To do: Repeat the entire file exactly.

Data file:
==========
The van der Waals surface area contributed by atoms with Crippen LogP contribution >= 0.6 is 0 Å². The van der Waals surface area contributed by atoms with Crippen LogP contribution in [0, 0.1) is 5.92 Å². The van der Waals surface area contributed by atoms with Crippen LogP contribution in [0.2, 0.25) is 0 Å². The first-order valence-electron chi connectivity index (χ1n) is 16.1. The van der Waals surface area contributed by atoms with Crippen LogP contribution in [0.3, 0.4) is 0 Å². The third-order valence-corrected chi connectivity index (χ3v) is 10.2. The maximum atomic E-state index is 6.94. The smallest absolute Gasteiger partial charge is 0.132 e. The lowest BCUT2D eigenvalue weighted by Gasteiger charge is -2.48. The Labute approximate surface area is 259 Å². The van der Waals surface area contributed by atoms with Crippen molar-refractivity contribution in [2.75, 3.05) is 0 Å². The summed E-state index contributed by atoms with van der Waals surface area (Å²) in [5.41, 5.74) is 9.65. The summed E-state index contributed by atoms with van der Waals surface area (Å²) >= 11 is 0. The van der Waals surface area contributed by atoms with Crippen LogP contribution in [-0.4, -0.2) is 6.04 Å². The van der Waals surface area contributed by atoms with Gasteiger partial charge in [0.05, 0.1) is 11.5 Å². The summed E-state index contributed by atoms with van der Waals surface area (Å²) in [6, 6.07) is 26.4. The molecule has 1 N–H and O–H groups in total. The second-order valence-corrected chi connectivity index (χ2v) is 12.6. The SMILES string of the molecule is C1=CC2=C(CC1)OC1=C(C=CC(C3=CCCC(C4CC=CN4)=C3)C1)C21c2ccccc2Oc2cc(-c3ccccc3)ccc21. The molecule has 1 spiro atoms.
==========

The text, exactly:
The van der Waals surface area contributed by atoms with Crippen LogP contribution >= 0.6 is 0 Å². The van der Waals surface area contributed by atoms with Crippen LogP contribution in [0, 0.1) is 5.92 Å². The van der Waals surface area contributed by atoms with Crippen LogP contribution in [0.2, 0.25) is 0 Å². The first-order valence-electron chi connectivity index (χ1n) is 16.1. The van der Waals surface area contributed by atoms with Crippen LogP contribution in [0.3, 0.4) is 0 Å². The third-order valence-corrected chi connectivity index (χ3v) is 10.2. The maximum atomic E-state index is 6.94. The smallest absolute Gasteiger partial charge is 0.132 e. The lowest BCUT2D eigenvalue weighted by Gasteiger charge is -2.48. The Labute approximate surface area is 259 Å². The van der Waals surface area contributed by atoms with Crippen molar-refractivity contribution in [2.75, 3.05) is 0 Å². The summed E-state index contributed by atoms with van der Waals surface area (Å²) in [5.41, 5.74) is 9.65. The summed E-state index contributed by atoms with van der Waals surface area (Å²) >= 11 is 0. The van der Waals surface area contributed by atoms with Crippen LogP contribution in [-0.4, -0.2) is 6.04 Å². The van der Waals surface area contributed by atoms with Gasteiger partial charge in [0.05, 0.1) is 11.5 Å². The summed E-state index contributed by atoms with van der Waals surface area (Å²) in [6, 6.07) is 26.4. The molecule has 1 N–H and O–H groups in total. The second-order valence-corrected chi connectivity index (χ2v) is 12.6. The SMILES string of the molecule is C1=CC2=C(CC1)OC1=C(C=CC(C3=CCCC(C4CC=CN4)=C3)C1)C21c2ccccc2Oc2cc(-c3ccccc3)ccc21. The molecule has 1 spiro atoms.